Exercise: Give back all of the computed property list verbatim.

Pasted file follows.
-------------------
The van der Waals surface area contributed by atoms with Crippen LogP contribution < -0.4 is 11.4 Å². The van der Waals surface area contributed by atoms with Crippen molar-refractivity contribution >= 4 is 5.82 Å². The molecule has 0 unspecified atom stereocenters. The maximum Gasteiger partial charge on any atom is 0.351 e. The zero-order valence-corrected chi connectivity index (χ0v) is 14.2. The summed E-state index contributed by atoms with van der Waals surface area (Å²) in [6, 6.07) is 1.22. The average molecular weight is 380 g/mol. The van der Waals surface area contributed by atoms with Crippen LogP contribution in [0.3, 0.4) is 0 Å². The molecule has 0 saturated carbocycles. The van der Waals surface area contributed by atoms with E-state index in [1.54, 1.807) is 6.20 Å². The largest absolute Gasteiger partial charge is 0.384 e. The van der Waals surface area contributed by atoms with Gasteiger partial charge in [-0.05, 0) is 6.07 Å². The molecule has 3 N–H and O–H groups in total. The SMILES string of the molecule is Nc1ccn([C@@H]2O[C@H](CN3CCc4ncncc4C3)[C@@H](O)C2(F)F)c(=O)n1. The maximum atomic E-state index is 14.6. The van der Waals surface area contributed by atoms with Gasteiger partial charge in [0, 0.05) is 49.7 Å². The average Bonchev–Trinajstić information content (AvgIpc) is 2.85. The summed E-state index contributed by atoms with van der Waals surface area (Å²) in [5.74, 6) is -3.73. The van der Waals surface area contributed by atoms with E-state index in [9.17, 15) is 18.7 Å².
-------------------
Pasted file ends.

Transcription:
The van der Waals surface area contributed by atoms with Crippen LogP contribution < -0.4 is 11.4 Å². The van der Waals surface area contributed by atoms with Crippen molar-refractivity contribution >= 4 is 5.82 Å². The molecule has 0 unspecified atom stereocenters. The maximum Gasteiger partial charge on any atom is 0.351 e. The zero-order valence-corrected chi connectivity index (χ0v) is 14.2. The summed E-state index contributed by atoms with van der Waals surface area (Å²) in [6, 6.07) is 1.22. The average molecular weight is 380 g/mol. The van der Waals surface area contributed by atoms with Crippen LogP contribution in [0.3, 0.4) is 0 Å². The molecule has 0 saturated carbocycles. The van der Waals surface area contributed by atoms with E-state index in [1.54, 1.807) is 6.20 Å². The largest absolute Gasteiger partial charge is 0.384 e. The van der Waals surface area contributed by atoms with Gasteiger partial charge in [-0.05, 0) is 6.07 Å². The molecule has 3 N–H and O–H groups in total. The SMILES string of the molecule is Nc1ccn([C@@H]2O[C@H](CN3CCc4ncncc4C3)[C@@H](O)C2(F)F)c(=O)n1. The maximum atomic E-state index is 14.6. The van der Waals surface area contributed by atoms with Gasteiger partial charge in [0, 0.05) is 49.7 Å². The average Bonchev–Trinajstić information content (AvgIpc) is 2.85. The summed E-state index contributed by atoms with van der Waals surface area (Å²) in [5.74, 6) is -3.73. The van der Waals surface area contributed by atoms with E-state index in [9.17, 15) is 18.7 Å².